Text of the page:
- How often do I feel proud of myself? > How often do I criticize myself?
- How often do I respond lovingly to my inner feelings? > How often do I tend to others’ feelings and ignore my own?
- Am I confined to a philosophy of life? > Do I feel free to explore new ideas or lifestyles?
- Do I value different kinds of people? > Do I find myself being judgmental of others?
- Do I allow my children freedom to explore for themselves? > Do I try to confine them in a controlling way?
- Is my work life out of balance? > How often do I have free time to nurture myself?
- Is it hard for me to say no to others? Is it hard for me to say yes to myself?
In trying to look at both sides of any conflicting paths in your life, perhaps it will be easier to see where imbalance has brought you to a standstill. This poem by Rumi encourages us to be grateful for conflict and to invite it into our awareness.
The Guest House
This being human is a guest house.
Every morning a new arrival.
A joy, a depression, a meanness,
some momentary awareness comes
as an unexpected visitor.
Welcome and entertain them all!
Even if they’re a crowd of sorrows,
who violently sweep your house
empty of its furniture,
still, treat each guest honorably.
He may be clearing you out
for some new delight.
The dark thought, the shame, the malice,
meet them at the door laughing,
and invite them in.
Be grateful for whoever comes,
because each has been sent
as a guide from beyond.
Looking deeply into the beauty and balance in nature can help. Walking by the River Thames at sunset is one of my greatest refuges, especially when there is internal conflict that needs to be resolved. Though I often walk the same path, the river always looks different as it is constantly changing. It has different moods from its glassy calm surface to its rippling waves excited by the wind and passing boats. The poet John O’Donahue, writes:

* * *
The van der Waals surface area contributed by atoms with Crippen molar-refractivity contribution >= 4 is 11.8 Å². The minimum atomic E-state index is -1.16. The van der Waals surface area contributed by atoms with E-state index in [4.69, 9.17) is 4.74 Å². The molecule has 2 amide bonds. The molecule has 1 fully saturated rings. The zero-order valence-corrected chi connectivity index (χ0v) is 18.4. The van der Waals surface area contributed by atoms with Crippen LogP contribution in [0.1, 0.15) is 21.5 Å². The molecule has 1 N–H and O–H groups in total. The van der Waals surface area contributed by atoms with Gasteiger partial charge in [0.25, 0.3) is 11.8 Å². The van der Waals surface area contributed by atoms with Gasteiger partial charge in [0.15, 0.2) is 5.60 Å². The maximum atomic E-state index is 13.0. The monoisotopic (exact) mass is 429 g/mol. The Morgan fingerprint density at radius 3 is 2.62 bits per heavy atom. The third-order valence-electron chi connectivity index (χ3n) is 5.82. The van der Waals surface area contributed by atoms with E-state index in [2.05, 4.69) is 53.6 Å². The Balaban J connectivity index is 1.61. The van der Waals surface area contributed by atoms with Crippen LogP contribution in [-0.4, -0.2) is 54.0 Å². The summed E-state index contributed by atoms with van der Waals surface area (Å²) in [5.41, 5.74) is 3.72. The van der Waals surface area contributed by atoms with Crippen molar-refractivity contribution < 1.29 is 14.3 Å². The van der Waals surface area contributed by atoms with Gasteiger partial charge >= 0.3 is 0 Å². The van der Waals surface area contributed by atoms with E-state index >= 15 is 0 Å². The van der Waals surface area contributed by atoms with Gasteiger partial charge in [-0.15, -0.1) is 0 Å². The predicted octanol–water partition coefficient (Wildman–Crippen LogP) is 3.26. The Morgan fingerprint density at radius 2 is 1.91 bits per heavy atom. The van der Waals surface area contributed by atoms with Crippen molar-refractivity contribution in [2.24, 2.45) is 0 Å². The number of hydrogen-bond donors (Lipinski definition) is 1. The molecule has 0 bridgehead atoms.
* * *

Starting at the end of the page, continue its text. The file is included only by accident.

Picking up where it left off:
“ I live my life like a river flows, always carried by the surprise of its own unfolding”.
At sunset one can see a miraculous scene where colors in the sky are reflected on the river. They seem like they must have been carefully chosen to paint a picture that is soothing, healing and majestic. Yet we know that this feeling of peace might be interrupted at any time by a disappointing rainstorm, a blazing fire or even a terrifying earthquake. There is no peace that lies forever uninterrupted. Our life is truly an adventure unfolding and this river is a symbol of our strength forever meeting its challenges. Awareness and curiosity about our conflicts comes first, and then we move on to solve our conflicts which arrives next.
Albert Einstein wrote “Life is like riding a bicycle. To keep your balance you must keep moving”. Sometimes we just need to find a bit of humour to get us unstuck form the seriousness of our lives. If we can see that in the nature of conflict lies some humour, it may be helpful to us. If we can laugh at ourselves when we are taking things very seriously, it may help us to clear the air and see a new direction. Children are great when it comes to humour. They can switch gears in a heartbeat. One time when my child was seven, she was in tears about something before she went to school in the morning. She was still crying when she walked out the door. I was worried about her all day. In the afternoon, she came bouncing into the house, no shred of lingering grief. I asked her if she cried all the way to school. She said she had. I asked if she had cried in school, and she answered no. She said, “When I got to school, I said to myself, well, you’re at school, you better stop crying, so I did.” Its twenty-five years later, and I always remember that. Sometimes when you feel conflicted, you just have to say to yourself, “Okay, enough of that, back on the bicycle and ride!” Get your balance and off you go!
Photo by Patricia Papciak